Director: Madhur Bhandarkar
Cast: Neil Nitin Mukesh, Mughda Godse, Manoj Bajpayee, Atul Kulkarni
Storyline: A young man wrongly sent to prison learns to cope and survive
Bottomline: No bottoms were harmed in the film. Many in the screening though.
The Bhandarkar formula continues, this time with surprisingly less
perversion than usual. Yes, though it is a relief to watch a Madhur
Bhandarkar film set in prison without a sequence where the hero
unwittingly drops the soap and loses his er… innocence of course,
there’s nothing in it that you already didn’t know.
Another newcomer enters the world of *insert name of film* and learns about its workings, its ugly side involving stereotypes involved in assorted perversions you have heard about, struggles to cope with the system and finally learns to survive in the environment. The protagonist loses more than he gains before he finds his peace in life or death.
Since I am tired of repeating what I have to say for every Bhandarkar film, here’s a wholesale review of some of the films we can expect from him in the future.
Bathroom: An illiterate unemployed youth/abandoned old man takes up the job of a janitor in a multiplex/five-star hotel and slowly gets a ringside view of the dirty, stinking underbelly of deprivation and perversion beneath all that gloss and sheen. Someone’s got to clean the system but what if the function of the system itself is to be soiled. A system whose destiny is to be used and abused by the rich, the frustrated and the constipated. How long can our protagonist take it before events reach a flush-point?
Bollywood: I spy an autobiography here. A struggling filmmaker comes to Mumbai with hopes of making realistic films on the lives of strugglers. He ends up replacing one formula with another and
surrenders to the workings of the big bad world of showbiz. Soon, he’s accused of deploying casting couches, waits for the matter to die down before making another hypocritical film replete with racist stereotypes. In Jail, we learn that for every nine Muslim criminals who will not reform, there is one kind-hearted Muslim murderer!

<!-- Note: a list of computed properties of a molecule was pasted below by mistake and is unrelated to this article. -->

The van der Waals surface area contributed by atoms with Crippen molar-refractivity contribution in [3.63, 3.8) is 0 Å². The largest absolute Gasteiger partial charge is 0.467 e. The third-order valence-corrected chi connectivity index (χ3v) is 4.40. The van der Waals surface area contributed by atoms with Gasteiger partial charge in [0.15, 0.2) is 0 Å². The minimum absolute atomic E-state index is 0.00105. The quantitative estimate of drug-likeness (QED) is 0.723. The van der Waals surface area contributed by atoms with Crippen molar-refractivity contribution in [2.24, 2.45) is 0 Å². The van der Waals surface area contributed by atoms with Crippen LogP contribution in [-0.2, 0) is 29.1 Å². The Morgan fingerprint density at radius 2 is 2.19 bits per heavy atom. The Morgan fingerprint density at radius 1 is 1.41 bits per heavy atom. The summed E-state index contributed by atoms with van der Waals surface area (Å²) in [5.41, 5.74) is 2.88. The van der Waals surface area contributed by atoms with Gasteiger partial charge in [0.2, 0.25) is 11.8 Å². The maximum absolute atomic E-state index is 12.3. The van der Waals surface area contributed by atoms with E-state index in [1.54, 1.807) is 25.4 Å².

Gym: A married couple, a thin man and a fat woman join a gym to look good and save their marriage. Soon, he starts pumping iron, aspires for a six-pack while she strives for a size zero figure. She has an affair with the gym instructor and he realises he was gay all along. They both become drug addicts, take to steroids, become super-model good-looking and lose their morals. The guy dies because of drug overdose and side-effects and the woman battles her demons at the rehab only to end up fatter than before. She decides to go for liposuction and enters Hospital – The sequel to Gym.
Post Office: An old postman shunted to a desk job a decade ago now licks stamps for a living. He suffers from withdrawal symptoms when stamps that need to be licked are replaced with computerised systems that generate stickers. Nobody can relate to him anymore. He hopelessly watches young couples foreplay over SMS, have sex over the phone and he’s heart-broken when he catches his wife cheat on him over a video-chat. His longing for touch and feel of the brick and mortar world culminates in frustration when he strangles his wife with his bare hands after breaking a brick over her head. On her death, all their relatives get a telegram. Killed Wife. Stop. Killing Myself. Stop. Save Post. Stop. Email. Stop.
Cemetry: A grave-digger is on the verge of a personal landmark. He has performed the final rites for 24,999 dead people when the system calls for his retirement, insisting his services are no longer required because of his age. The world around has changed. The cemetery is to give way to a shopping mall. The man is shattered for he has had a lifelong relationship with a ghost – a girl who keeps him company until late in the night. So digs a grave and arranges to bury himself and unite with his lover. The film ends with a shot of the epitaph: You can take my life away from me. But you can’t take my spirit. Ab Tak Pachees. RIP.